I had a pineapple for lunch
I had pineapple for lunch.
These are examples of the difference in English between measuring the number and the amount of various things. A pineapple means one, whole pineapple -- a countable number. Pineapple (without the article) means some amount of pineapple -- a bowl, a cup, a scoop, etc. -- in other words, some uncountable quantity.
So either "a pineapple" or just "pineapple" is fine, depending on what you mean.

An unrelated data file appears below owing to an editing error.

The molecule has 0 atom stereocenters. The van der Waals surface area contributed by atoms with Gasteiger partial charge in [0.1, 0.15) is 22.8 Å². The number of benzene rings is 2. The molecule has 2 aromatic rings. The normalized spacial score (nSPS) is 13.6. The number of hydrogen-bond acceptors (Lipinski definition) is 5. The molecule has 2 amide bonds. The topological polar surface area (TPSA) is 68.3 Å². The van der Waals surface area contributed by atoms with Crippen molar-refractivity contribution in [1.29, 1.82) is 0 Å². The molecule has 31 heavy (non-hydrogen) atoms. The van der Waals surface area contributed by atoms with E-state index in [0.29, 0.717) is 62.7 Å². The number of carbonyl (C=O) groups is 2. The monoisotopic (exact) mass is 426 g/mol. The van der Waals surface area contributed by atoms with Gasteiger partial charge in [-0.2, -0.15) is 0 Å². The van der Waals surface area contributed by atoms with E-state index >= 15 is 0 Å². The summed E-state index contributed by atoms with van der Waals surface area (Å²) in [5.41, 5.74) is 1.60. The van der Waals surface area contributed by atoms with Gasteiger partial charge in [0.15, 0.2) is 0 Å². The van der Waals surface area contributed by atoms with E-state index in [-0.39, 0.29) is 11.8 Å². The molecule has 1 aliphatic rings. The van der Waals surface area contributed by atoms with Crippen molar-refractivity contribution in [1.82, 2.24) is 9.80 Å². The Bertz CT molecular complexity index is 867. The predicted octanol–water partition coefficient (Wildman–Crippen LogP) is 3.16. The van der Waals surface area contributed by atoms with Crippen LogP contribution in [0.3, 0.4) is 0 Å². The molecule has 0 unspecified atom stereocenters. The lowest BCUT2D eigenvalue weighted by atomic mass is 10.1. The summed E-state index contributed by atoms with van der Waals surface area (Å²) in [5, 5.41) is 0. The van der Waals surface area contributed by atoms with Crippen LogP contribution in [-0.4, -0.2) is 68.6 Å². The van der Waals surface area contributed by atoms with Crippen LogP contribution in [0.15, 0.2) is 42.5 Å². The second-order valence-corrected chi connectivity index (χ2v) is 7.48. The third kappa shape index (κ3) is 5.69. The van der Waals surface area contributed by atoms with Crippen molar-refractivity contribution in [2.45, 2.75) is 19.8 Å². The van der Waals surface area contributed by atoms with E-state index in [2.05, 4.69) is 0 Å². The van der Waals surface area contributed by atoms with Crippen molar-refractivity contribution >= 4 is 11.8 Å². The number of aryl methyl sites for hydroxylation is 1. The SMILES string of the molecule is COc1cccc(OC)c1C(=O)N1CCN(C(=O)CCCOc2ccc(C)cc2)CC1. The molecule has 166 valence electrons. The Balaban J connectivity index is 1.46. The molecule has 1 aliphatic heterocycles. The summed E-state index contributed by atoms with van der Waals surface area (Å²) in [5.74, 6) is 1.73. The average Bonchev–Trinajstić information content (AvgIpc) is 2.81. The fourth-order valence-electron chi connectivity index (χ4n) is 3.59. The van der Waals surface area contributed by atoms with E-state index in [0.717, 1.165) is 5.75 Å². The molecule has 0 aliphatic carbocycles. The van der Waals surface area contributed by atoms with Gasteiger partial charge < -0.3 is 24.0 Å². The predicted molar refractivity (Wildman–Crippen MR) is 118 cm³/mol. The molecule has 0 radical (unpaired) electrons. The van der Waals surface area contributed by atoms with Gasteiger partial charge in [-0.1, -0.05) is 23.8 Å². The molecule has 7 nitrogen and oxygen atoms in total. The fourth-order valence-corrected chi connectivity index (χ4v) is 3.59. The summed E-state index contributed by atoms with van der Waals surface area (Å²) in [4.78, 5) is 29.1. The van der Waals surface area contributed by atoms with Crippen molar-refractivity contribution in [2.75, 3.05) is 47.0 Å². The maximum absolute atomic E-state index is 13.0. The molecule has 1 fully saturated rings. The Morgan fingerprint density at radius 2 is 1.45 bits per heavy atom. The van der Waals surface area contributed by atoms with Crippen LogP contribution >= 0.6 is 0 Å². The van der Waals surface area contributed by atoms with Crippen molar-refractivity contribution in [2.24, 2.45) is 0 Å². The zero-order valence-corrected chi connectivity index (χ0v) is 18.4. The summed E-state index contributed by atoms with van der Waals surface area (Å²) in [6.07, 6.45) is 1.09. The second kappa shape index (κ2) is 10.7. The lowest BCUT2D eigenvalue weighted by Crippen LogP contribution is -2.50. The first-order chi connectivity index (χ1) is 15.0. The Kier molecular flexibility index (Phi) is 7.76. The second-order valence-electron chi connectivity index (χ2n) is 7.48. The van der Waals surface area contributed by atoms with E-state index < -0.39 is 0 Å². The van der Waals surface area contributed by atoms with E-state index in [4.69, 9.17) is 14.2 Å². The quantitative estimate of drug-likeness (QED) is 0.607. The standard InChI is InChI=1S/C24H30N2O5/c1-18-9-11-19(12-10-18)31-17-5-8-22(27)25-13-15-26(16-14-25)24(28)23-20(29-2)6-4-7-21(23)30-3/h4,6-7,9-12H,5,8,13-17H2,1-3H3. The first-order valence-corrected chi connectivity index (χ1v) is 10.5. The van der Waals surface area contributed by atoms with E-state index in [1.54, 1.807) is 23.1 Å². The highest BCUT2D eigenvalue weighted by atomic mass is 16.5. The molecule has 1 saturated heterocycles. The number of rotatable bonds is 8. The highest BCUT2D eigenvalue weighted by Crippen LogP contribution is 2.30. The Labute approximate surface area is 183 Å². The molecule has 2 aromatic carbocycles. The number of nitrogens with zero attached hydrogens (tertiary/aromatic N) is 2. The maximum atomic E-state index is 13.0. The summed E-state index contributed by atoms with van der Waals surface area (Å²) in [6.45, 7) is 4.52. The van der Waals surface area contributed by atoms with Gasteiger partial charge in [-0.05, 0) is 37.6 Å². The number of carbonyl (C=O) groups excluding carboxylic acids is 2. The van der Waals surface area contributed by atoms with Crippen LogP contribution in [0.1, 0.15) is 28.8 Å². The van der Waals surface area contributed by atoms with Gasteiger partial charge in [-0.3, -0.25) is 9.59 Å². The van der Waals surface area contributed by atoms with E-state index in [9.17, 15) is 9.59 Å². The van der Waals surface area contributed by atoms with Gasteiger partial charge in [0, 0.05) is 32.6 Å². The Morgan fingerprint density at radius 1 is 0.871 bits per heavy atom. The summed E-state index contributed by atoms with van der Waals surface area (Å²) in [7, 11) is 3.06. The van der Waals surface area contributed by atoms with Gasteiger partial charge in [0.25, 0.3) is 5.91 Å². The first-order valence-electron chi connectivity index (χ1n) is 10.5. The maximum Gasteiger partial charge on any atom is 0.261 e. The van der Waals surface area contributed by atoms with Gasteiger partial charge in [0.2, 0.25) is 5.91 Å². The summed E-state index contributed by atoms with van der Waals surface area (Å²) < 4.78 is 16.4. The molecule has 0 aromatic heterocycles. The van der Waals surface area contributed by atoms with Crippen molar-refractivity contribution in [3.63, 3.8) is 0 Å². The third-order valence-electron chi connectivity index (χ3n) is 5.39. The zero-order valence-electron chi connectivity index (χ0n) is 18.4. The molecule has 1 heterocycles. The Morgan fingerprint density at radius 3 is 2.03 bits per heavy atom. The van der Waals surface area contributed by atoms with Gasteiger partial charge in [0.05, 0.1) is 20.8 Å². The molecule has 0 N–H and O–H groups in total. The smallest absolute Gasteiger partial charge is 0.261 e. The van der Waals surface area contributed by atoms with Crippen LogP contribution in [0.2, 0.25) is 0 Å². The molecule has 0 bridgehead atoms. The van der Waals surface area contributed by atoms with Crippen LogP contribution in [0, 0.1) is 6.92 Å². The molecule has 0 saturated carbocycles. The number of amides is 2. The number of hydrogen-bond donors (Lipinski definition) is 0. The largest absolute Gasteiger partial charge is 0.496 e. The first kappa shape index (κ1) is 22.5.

Meanwhile, "soup" is uncountable, so you can't have "a soup". Instead you would have instead some amount of soup for lunch -- a bowl, a cup, a liter, etc.
I had soup for lunch
I had a bowl of soup for lunch
Lastly, "apple" is like "pineapple" in that it can be either countable or uncountable.
I had an apple for lunch
If you put apple in your kale smoothie it tastes better.
"Chocolate" is uncountable, so if you want to specify a number you have to use some countable modifier -- "a bar", "a piece", "a cup".
After lunch I shared a bar of chocolate with my coworker.
More on countable and uncountable nouns